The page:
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A Confession

September 24, 2010 Leave a comment Go to comments

I’m not super compassionate…well, kinda.

I have to be honest, I get tired of reading articles and whatnot about people in America who are struggling financially. I mean, I know that is a real ordeal going on. God has been very good to my wife and I. As the recession was going on – we never felt it. We were very well taken care of. Even now, as my wife can’t find a job, we’re doing great.

But I have to be honest again, as I read about people who have thousands of dollars in student loan debt and they can’t pay it off, I don’t have much compassion. As I read about the spiked poverty levels recently in America, I had very little compassion and tolerance. Why? Because the Americanized culture is so materialistic.

As I read about people who have $90k in debt and they can’t find a job, it’s hard for me to look on them and go “Oh, you poor soul” because I question financial decisions leading them $90k into debt. It gets even worse whenever the interview talks about them having to make their car payments, which anyone who knows anything about cars knows that you should never finance a car because you pay much more on it than what it is ever worth.

But yet, I am compassionate. Most recently, as I was in Haiti, we were driving through the streets of Port-au-Prince, and I saw a little cafe. Now, don’t think Starbucks, or some other little local place like we have in America. Think of a block building with no one in it and it says “cafe” on the top. My assumption is that someone owns a small little restaurant there with no tables and people can come in and buy some food. I began to think – “How many of the Haitians that I have come to know over the past four years have ever sat down and said, ‘Let’s go out to eat tonight!'” It hit me of how there are SO many things in America that we have that the rest of the world doesn’t.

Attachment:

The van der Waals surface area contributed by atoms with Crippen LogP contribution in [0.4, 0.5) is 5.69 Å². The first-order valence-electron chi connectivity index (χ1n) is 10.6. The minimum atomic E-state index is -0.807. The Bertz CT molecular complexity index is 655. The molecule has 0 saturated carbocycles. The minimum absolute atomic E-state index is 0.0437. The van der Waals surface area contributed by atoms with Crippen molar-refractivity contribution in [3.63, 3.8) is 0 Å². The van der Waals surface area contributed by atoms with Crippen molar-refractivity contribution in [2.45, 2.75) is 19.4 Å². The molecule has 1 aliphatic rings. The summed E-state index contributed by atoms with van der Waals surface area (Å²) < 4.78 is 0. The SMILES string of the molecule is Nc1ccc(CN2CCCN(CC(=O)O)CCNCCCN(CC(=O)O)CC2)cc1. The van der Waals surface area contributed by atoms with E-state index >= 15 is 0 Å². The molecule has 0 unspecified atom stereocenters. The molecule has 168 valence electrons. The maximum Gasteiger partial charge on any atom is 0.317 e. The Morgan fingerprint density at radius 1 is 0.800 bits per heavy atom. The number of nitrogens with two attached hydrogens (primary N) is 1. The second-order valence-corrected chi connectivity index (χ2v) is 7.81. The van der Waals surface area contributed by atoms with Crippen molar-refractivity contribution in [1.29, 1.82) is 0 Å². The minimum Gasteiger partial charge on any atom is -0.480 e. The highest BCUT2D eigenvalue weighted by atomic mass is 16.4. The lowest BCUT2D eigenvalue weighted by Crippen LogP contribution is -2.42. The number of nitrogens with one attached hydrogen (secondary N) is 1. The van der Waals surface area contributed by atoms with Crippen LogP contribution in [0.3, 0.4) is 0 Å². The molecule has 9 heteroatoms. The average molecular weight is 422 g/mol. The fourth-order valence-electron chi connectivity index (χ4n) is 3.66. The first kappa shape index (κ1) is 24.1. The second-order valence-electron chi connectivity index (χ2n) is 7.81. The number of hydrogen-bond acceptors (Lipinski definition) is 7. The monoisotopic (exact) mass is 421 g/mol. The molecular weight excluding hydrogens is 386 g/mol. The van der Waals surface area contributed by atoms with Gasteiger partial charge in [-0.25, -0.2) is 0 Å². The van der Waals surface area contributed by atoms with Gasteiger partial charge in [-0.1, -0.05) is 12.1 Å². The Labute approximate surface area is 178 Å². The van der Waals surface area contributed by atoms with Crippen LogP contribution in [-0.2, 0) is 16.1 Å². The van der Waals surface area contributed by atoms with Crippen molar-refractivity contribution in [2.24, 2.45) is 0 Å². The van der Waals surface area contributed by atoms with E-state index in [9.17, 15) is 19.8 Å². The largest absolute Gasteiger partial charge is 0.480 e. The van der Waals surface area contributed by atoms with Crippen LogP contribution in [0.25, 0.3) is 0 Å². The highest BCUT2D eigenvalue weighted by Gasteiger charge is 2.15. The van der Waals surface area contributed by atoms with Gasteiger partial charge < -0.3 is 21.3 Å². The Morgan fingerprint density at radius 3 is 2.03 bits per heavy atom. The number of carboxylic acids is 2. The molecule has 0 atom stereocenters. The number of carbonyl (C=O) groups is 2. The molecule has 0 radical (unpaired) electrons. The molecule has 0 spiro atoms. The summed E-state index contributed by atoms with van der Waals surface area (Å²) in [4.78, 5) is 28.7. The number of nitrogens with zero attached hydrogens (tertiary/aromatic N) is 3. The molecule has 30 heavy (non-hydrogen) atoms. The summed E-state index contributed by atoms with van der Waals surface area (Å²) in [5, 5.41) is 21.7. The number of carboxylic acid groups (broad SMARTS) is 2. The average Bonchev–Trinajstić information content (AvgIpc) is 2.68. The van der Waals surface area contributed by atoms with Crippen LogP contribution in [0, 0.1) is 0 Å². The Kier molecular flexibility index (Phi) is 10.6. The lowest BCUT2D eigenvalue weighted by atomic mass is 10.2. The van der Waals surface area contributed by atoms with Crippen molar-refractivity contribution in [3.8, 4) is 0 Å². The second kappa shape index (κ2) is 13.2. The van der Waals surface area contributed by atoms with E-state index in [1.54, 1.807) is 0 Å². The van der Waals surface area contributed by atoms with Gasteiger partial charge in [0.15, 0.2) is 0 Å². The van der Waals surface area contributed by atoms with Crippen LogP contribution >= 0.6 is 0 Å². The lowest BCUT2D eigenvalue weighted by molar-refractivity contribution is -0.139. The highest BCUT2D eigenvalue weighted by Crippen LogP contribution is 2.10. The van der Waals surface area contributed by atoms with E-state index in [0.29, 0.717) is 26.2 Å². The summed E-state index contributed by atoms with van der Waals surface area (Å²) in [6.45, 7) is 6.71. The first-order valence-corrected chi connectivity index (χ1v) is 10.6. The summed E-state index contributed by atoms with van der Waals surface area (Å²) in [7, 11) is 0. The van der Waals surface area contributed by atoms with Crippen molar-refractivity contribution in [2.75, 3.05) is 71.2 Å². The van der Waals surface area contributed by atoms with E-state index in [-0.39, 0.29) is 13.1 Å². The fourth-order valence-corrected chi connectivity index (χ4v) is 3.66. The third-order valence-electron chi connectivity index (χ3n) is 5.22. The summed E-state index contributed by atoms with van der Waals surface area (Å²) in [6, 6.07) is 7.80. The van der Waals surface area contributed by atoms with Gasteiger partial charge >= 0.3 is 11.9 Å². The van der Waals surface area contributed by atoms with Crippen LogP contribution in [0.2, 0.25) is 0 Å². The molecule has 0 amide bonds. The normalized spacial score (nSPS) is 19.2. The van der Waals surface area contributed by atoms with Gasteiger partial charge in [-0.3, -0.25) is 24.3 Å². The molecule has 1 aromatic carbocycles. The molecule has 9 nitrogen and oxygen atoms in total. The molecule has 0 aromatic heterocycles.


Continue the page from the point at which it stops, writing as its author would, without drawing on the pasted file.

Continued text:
I struggle with this. I struggle with materialism.

I’ve heard people say, “It doesn’t mean we should deny ourselves a treat every now and then…” and in a lot of ways, I agree. But I have to ask myself occasionally – “What if I denied myself that $6 I spent at Sonic on ice cream each time and sent it to Haiti to feed a family?” Which is more beneficial?

Now, the other side of me has compassion for America. I know that there are people who are working hard and trying to get jobs and they are still not ever getting a leg up. I know this is a tough economy for the majority of people out there. I know that some people are really trying. There are exceptions to every rule, of course. But I argue that for most people, it can be looked at from their history that they never really tried. The decisions that are made usually lead people to where they are in America. I know plenty of people who make great decisions with their money. (READ: They don’t spend money that they don’t have.) Those are the people who haven’t felt a pinch from the hurt economy. I know one guy who lived that way. He lost his job last August. He didn’t have a job in June. And he wasn’t hurting at all! Why? Because he was smart with his money. Materialism was there, but it was still a distance away because he recognized that he couldn’t live like the rest of the world.